AARP’s New Video Explains the Perils of the Health Care Bill in Storybook Fashion. Watch Here

 

To really thrive as they get older, people need to stay involved in the full range of community life. Volunteering, working, participating in civic and faith-based activities, socializing, simply taking a walk – all enhance our quality of life and contribute to physical and mental health. But outdated and uncoordinated approaches to housing, transportation and land use make it harder than it should be for people to stay actively engaged. AARP supports local policies that help people keep connected to their communities as they get older. We believe a great deal can be done to achieve this goal, and that local innovations will be a key to successful aging in the coming decades.

Housing Choices

Land-use rules should promote a wide range of housing that is affordable and accessible, including assisted living and other options, to meet the diverse needs of families. We urge homebuilders to adopt design features, such as zero-step entries and wide doorways, that make it safer and more convenient for aging residents to live in their homes and avoid accidents. Home repair and modification programs should be available to those who need them.

Getting Around

Easy, affordable transit options are crucial for those who cannot—or should not—drive themselves around. AARP supports more funding for mass transportation and paratransit services like mini-buses, so people can get where they need without having to drive. Communities also should encourage walking by maintaining safe and adequate sidewalks, crosswalks and foot paths. Streets should be designed for the safety and convenience of everyone, including drivers, walkers and bicyclists.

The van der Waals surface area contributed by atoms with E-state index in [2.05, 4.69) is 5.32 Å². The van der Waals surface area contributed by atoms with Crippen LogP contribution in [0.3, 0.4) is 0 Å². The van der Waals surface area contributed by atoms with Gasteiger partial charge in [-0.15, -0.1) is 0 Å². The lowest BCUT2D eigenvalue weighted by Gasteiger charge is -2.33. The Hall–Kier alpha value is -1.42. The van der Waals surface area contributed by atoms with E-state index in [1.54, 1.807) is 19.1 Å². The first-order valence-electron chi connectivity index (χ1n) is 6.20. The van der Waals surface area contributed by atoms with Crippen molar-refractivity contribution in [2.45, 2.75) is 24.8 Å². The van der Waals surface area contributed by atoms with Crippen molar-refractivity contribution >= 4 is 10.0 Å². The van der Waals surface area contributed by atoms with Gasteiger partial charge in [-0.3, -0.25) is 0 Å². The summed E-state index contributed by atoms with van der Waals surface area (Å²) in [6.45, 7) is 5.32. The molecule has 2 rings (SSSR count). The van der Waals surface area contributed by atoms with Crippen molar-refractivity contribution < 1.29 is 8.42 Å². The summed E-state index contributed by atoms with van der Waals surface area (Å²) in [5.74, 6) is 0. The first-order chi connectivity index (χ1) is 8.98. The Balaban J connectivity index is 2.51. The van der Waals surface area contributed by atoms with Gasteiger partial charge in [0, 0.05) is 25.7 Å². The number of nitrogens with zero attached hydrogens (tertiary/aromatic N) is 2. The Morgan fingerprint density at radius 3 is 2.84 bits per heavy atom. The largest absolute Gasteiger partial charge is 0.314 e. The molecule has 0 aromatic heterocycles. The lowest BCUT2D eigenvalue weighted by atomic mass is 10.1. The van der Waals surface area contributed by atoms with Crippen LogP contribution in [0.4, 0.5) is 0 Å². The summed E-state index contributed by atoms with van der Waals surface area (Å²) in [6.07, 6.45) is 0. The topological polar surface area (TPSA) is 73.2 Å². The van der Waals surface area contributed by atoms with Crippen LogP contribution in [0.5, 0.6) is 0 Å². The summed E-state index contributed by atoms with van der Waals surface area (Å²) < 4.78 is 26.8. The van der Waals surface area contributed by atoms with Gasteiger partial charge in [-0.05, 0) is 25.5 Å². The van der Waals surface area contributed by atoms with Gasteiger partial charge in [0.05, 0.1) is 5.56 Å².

A Secure, Healthy Environment

Everyone benefits from a safe, healthy environment. Communities that avoid sprawling development and traffic congestion reward their residents with cleaner air. Secure, well maintained parks and recreation areas encourage walking, sports and other exercise. Land use policies that promote an accessible mix of business, cultural and recreational facilities attract people to common spaces that enhance community life, reduce crime and combat the mental and physical dangers of isolation.

Speedy Access to the Internet

In today’s world, everyone needs access to affordable, high-speed connections. Yet many parts of rural and urban America lack access to broadband technology, which enables fast connections on the Internet. AARP supports efforts to encourage the spread of broadband, which makes the world more accessible to everyone and can be especially valuable to people with limited mobility, including those with disabilities and the very old.

Telecommuting (including for volunteer work), online learning, telemedicine, support-monitoring devices and other technologies are all facilitated by broadband, which only will become more important in the future.

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